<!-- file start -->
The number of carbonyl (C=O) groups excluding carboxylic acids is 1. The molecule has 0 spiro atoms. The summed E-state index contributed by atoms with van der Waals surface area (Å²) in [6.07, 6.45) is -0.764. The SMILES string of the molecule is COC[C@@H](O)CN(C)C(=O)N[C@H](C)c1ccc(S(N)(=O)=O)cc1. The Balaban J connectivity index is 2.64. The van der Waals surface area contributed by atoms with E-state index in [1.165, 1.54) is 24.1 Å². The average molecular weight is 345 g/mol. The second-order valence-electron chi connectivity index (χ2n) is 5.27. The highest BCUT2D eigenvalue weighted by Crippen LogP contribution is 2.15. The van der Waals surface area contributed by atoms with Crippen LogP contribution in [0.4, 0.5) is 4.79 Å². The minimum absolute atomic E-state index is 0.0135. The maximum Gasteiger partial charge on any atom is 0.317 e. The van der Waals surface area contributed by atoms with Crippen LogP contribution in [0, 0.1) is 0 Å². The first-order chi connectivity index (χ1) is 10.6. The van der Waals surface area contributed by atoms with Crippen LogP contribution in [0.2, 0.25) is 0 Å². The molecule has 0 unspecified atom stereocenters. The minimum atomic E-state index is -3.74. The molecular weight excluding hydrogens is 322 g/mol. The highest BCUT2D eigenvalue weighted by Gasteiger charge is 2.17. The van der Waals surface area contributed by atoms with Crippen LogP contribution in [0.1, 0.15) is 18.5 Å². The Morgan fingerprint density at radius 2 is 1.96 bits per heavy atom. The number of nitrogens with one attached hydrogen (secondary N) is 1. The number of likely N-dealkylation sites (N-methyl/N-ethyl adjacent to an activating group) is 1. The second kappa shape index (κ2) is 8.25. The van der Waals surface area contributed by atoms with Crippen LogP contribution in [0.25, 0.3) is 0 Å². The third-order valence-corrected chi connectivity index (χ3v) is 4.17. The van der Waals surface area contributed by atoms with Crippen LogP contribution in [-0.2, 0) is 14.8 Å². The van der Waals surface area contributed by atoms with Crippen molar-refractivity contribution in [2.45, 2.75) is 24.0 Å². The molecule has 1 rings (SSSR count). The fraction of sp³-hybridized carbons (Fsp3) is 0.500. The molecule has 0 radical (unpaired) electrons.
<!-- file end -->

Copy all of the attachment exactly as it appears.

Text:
The number of carbonyl (C=O) groups excluding carboxylic acids is 1. The molecule has 0 spiro atoms. The summed E-state index contributed by atoms with van der Waals surface area (Å²) in [6.07, 6.45) is -0.764. The SMILES string of the molecule is COC[C@@H](O)CN(C)C(=O)N[C@H](C)c1ccc(S(N)(=O)=O)cc1. The Balaban J connectivity index is 2.64. The van der Waals surface area contributed by atoms with E-state index in [1.165, 1.54) is 24.1 Å². The average molecular weight is 345 g/mol. The second-order valence-electron chi connectivity index (χ2n) is 5.27. The highest BCUT2D eigenvalue weighted by Crippen LogP contribution is 2.15. The van der Waals surface area contributed by atoms with Crippen LogP contribution in [0.4, 0.5) is 4.79 Å². The minimum absolute atomic E-state index is 0.0135. The maximum Gasteiger partial charge on any atom is 0.317 e. The van der Waals surface area contributed by atoms with Crippen LogP contribution in [0, 0.1) is 0 Å². The first-order chi connectivity index (χ1) is 10.6. The van der Waals surface area contributed by atoms with Crippen LogP contribution in [0.2, 0.25) is 0 Å². The molecule has 0 unspecified atom stereocenters. The minimum atomic E-state index is -3.74. The molecular weight excluding hydrogens is 322 g/mol. The highest BCUT2D eigenvalue weighted by Gasteiger charge is 2.17. The van der Waals surface area contributed by atoms with Crippen LogP contribution in [0.1, 0.15) is 18.5 Å². The Morgan fingerprint density at radius 2 is 1.96 bits per heavy atom. The number of nitrogens with one attached hydrogen (secondary N) is 1. The number of likely N-dealkylation sites (N-methyl/N-ethyl adjacent to an activating group) is 1. The second kappa shape index (κ2) is 8.25. The van der Waals surface area contributed by atoms with Crippen LogP contribution in [0.25, 0.3) is 0 Å². The third-order valence-corrected chi connectivity index (χ3v) is 4.17. The van der Waals surface area contributed by atoms with Crippen LogP contribution in [-0.2, 0) is 14.8 Å². The van der Waals surface area contributed by atoms with Crippen molar-refractivity contribution in [2.45, 2.75) is 24.0 Å². The molecule has 1 rings (SSSR count). The fraction of sp³-hybridized carbons (Fsp3) is 0.500. The molecule has 0 radical (unpaired) electrons.